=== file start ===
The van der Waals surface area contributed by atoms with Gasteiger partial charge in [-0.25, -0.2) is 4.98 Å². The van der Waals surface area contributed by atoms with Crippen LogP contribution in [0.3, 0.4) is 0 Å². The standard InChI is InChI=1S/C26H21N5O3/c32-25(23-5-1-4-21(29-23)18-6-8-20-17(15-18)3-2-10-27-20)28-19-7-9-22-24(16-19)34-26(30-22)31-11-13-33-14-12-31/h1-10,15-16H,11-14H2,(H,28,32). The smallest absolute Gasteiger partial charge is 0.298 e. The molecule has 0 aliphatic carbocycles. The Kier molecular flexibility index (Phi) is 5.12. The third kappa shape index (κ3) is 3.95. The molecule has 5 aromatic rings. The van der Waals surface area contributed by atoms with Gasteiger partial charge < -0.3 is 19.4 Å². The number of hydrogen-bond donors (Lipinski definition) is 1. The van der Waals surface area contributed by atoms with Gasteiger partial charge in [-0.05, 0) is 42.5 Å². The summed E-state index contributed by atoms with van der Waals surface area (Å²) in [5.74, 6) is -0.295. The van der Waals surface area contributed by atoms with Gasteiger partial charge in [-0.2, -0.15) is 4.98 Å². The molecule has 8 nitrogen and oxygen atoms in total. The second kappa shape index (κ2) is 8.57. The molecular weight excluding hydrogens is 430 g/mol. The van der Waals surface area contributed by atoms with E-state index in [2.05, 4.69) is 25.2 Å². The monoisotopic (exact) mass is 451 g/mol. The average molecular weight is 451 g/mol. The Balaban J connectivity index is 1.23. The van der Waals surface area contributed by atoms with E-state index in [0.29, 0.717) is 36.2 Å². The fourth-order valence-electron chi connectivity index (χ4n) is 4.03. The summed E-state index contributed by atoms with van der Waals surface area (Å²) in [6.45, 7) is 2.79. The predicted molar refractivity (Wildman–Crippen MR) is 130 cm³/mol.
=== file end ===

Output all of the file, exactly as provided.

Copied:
The van der Waals surface area contributed by atoms with Gasteiger partial charge in [-0.25, -0.2) is 4.98 Å². The van der Waals surface area contributed by atoms with Crippen LogP contribution in [0.3, 0.4) is 0 Å². The standard InChI is InChI=1S/C26H21N5O3/c32-25(23-5-1-4-21(29-23)18-6-8-20-17(15-18)3-2-10-27-20)28-19-7-9-22-24(16-19)34-26(30-22)31-11-13-33-14-12-31/h1-10,15-16H,11-14H2,(H,28,32). The smallest absolute Gasteiger partial charge is 0.298 e. The molecule has 0 aliphatic carbocycles. The Kier molecular flexibility index (Phi) is 5.12. The third kappa shape index (κ3) is 3.95. The molecule has 5 aromatic rings. The van der Waals surface area contributed by atoms with Gasteiger partial charge < -0.3 is 19.4 Å². The number of hydrogen-bond donors (Lipinski definition) is 1. The van der Waals surface area contributed by atoms with Gasteiger partial charge in [-0.05, 0) is 42.5 Å². The summed E-state index contributed by atoms with van der Waals surface area (Å²) in [5.74, 6) is -0.295. The van der Waals surface area contributed by atoms with Gasteiger partial charge in [-0.2, -0.15) is 4.98 Å². The molecule has 8 nitrogen and oxygen atoms in total. The second kappa shape index (κ2) is 8.57. The molecular weight excluding hydrogens is 430 g/mol. The van der Waals surface area contributed by atoms with E-state index in [2.05, 4.69) is 25.2 Å². The monoisotopic (exact) mass is 451 g/mol. The average molecular weight is 451 g/mol. The Balaban J connectivity index is 1.23. The van der Waals surface area contributed by atoms with E-state index in [0.29, 0.717) is 36.2 Å². The fourth-order valence-electron chi connectivity index (χ4n) is 4.03. The summed E-state index contributed by atoms with van der Waals surface area (Å²) in [6.45, 7) is 2.79. The predicted molar refractivity (Wildman–Crippen MR) is 130 cm³/mol.